Here you go... traditional British knitwear designs applied to a sock.
Specifically, these are gansey patterns. Ganseys (a.k.a. guernseys) are traditional fisherman's sweaters -- English and Scottish rather than Irish. The patterning uses a wide variety of clever combinations of knits and purls, with a few small cables for accents.
Ganseys are usually worked in the round, but in a peverse twist I rather like, a typical design feature is a fake seam - a 2 or 3 stitch wide section of purls or seed stitch, to replicate the seaming of a garment worked flat. A gansey usually has strong, deep ribbing, and the patterning is often confined to the yoke. A defining ridge of purl sts is worked between the plain and patterned sections. And the plain section would sometimes have the wearer's initials worked into it. (Allegedly, this was so that a drowned fisherman might be identified. I don't know whether this is true or not, but it makes a lovely detail of personalization.)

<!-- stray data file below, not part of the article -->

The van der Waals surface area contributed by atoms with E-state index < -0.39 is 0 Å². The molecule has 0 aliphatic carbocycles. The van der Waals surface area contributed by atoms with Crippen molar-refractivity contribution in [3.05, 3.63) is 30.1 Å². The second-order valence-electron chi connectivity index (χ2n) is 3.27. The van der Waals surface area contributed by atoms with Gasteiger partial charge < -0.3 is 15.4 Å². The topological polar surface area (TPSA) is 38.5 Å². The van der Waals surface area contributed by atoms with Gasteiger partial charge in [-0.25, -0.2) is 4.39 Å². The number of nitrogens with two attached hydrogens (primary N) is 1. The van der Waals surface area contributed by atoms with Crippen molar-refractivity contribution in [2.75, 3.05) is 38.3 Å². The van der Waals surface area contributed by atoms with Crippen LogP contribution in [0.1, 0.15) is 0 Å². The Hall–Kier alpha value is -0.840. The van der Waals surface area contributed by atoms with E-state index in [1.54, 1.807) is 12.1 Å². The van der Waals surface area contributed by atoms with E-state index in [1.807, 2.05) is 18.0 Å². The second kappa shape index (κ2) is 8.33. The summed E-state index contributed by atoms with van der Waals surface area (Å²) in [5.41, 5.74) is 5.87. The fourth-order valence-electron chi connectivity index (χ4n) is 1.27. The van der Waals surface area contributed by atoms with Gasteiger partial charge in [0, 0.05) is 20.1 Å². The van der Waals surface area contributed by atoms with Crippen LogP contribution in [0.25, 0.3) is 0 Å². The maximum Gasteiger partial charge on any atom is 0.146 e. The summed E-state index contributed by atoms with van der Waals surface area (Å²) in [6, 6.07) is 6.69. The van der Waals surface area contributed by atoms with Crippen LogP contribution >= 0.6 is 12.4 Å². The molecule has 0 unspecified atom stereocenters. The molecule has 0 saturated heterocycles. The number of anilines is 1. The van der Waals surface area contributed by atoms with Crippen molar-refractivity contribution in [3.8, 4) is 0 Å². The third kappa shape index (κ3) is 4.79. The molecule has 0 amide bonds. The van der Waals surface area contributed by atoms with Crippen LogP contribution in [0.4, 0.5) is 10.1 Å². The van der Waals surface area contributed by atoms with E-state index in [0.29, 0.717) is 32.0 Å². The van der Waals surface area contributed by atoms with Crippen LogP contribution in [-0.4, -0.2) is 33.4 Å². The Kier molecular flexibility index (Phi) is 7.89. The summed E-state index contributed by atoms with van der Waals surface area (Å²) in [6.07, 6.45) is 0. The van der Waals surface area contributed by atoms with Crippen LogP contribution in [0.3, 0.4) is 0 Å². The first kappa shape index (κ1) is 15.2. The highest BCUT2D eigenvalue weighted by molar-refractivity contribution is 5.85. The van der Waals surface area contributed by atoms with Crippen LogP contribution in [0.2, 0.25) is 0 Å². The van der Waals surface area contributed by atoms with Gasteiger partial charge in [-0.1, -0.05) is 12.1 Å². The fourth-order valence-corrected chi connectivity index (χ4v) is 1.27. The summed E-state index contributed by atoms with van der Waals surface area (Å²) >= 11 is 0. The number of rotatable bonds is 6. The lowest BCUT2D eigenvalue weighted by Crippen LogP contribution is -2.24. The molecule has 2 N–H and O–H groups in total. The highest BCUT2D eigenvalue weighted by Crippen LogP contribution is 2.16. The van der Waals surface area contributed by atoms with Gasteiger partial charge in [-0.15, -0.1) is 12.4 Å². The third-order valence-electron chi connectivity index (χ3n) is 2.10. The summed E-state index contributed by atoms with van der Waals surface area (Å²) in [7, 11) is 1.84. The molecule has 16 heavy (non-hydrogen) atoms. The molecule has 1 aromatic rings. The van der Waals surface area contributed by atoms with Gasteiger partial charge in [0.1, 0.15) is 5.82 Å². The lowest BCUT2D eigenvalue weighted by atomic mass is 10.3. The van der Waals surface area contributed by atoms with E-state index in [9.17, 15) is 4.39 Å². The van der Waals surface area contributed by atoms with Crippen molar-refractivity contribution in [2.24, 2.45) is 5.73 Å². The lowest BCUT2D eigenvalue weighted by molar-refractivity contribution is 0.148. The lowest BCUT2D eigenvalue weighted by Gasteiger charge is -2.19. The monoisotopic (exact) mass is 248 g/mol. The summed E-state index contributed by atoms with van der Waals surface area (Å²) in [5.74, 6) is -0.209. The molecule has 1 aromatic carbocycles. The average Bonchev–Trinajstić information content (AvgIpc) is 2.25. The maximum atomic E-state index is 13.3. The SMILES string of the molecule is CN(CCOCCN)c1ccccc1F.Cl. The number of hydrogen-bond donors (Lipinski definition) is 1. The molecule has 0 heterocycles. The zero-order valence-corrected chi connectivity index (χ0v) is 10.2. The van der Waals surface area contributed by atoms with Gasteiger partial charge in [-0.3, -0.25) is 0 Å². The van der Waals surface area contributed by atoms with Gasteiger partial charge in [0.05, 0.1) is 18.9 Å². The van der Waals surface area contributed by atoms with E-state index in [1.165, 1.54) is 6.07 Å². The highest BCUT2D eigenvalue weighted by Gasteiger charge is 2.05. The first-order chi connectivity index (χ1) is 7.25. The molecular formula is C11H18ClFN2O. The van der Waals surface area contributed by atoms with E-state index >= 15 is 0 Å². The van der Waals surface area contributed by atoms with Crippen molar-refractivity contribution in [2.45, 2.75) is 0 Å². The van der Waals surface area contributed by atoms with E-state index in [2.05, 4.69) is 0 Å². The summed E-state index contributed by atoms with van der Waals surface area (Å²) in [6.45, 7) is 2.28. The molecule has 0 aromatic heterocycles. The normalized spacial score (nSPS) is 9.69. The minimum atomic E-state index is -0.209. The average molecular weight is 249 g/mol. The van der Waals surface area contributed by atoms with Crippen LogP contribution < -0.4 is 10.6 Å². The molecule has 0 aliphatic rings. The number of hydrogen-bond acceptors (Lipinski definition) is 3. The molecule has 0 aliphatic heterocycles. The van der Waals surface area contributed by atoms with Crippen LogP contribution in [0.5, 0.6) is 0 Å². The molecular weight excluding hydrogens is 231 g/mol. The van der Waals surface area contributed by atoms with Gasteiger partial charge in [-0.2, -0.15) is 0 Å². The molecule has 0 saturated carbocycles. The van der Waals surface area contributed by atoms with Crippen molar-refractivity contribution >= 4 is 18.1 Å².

The two classic books on these designs are Beth Brown-Reinsel's Knitting Ganseys, and Gladys Thompson's Patterns for Jerseys, Guernseys and Arans. I can't recommed them enough. The Thompson book is more of a catalogue of the regional patterns and design details. Brown-Reinsel's provides a good history of the design, and a full breakdown of the traditional construction elements.
I've long been a fan of these designs, and have been noodling on a gansey-inspired sock design for a while. And here it is... It's got a seam in seed stitch which runs down the leg, and splits down the heel and along the foot. It's got the traditional deep ribbing, a definition ridge, and a plain area with my initial. The patterning uses a small cable offset with garter stitch, and a classic "steps" and ridge combination.
And it comes in multiple sizes -- so it did require some math!